It’s Frieze week in London, and ahead of the fairs opening to VIPs tomorrow, here’s our pick of what’s on view beyond The Regent’s Park across a selection of galleries in London.
Through October 23
In “Limb after Limb,” Elizabeth Neel presents a new body of work made in isolation on her family’s farm in rural Vermont. The large-scale paintings on canvas echo the natural environment and the physical and psychological tolls of isolation through a process of abstraction. Also on view is a short documentary about the artist by her brother, Andrew Neel, which explores her practice and fraught experience living as an artist within the legacy of her grandmother, Alice Neel.
Through October 29
The U.K. artist Simeon Barclay has created new multimedia works and an installation for “England’s Lost Camelot,” on view at Workplace’s West End gallery. Taking its cue from Arthurian legends and the persistence of the figure of the gallant knight in British folklore and iconography, he follows this medieval legend through popular culture as well as his own personal biography, unpacking how these tropes play a role in determining notions of class, race, and gender.
Through November 10
In “Storage Drama,” his first solo outing with Emalin, Turkish artist Özgür Kar presents three of his eerie “Death” sculptures, minimally animated drawings of musically inclined skeletons that ruminate on the nature of existence with humor and heft. There’s a timelessness to the anxiety expressed, evoking at once medieval manuscripts and plague traditions, but also the banal phrases of online exchanges and our contemporary moment of global disease. Scored by improvised woodwind riffs on an ominous tritone known as the “Devil’s Interval,” viewers might find themselves in a bit of a trance. As one of Kar’s characters puts it: “You either get the vibe or you don’t.”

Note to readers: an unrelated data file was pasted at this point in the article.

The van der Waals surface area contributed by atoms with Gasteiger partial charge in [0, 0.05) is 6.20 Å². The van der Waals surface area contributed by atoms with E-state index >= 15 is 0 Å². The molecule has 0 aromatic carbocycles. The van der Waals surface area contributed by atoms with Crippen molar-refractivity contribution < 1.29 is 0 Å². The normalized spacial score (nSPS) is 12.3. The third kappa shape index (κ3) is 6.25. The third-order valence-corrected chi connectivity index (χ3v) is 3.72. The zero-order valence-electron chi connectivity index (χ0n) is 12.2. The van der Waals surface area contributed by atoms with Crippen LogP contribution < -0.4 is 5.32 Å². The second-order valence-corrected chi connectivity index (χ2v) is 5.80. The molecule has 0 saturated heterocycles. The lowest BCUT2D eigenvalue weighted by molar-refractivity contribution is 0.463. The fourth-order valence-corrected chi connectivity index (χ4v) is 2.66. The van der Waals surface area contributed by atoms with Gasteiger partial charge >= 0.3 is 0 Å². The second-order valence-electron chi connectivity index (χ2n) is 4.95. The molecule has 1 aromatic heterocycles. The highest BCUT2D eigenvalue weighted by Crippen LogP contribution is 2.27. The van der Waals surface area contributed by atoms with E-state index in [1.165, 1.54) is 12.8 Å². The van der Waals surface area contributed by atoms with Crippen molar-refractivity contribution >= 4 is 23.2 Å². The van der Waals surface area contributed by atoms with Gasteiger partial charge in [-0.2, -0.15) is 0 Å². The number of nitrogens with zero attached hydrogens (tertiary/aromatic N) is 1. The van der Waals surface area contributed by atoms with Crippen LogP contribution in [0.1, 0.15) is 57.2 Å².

Through November 13
Spanning 25 years of Ron Mueck’s career, this historical exhibition at Thaddaeus Ropac features some of the Australian sculptor’s most celebrated pieces plus never-before-exhibited works. Mueck’s famous sculpture (1996–97) is on view in the U.K. for the first time since it shocked in the Royal Academy’s storied 1997 “Sensation” exhibition, as is a new, as-yet-unseen cast-iron outdoor sculpture of a skull, (2021)which clocks in at a whopping one tonne. A moving figure of a young Black man with a stab wound, (2009/2011), speaks to the urgency of addressing urban crime. From the small-scale to the monumental, the works on view evoke the gamut of human emotions and experiences.
“Sorry It’s a Mess, We Just Moved In!”
Through November 13
This lively group exhibition explores everyday objects and the role they play in shaping and holding onto identity, asking whether, in a digital age, the physical carries more significance, or less. Curated by Roya Sachs, it places blue-chip names such as Christo & Jeanne-Claude, Erwin Wurm, and Isa Genzken in dialogue with works by emerging artists, such as Clara Hastrup’s photographs of “Perishable Sculptures,” to ask how we relate to objects, from throwaway items to functional commodities to treasured tokens of memory.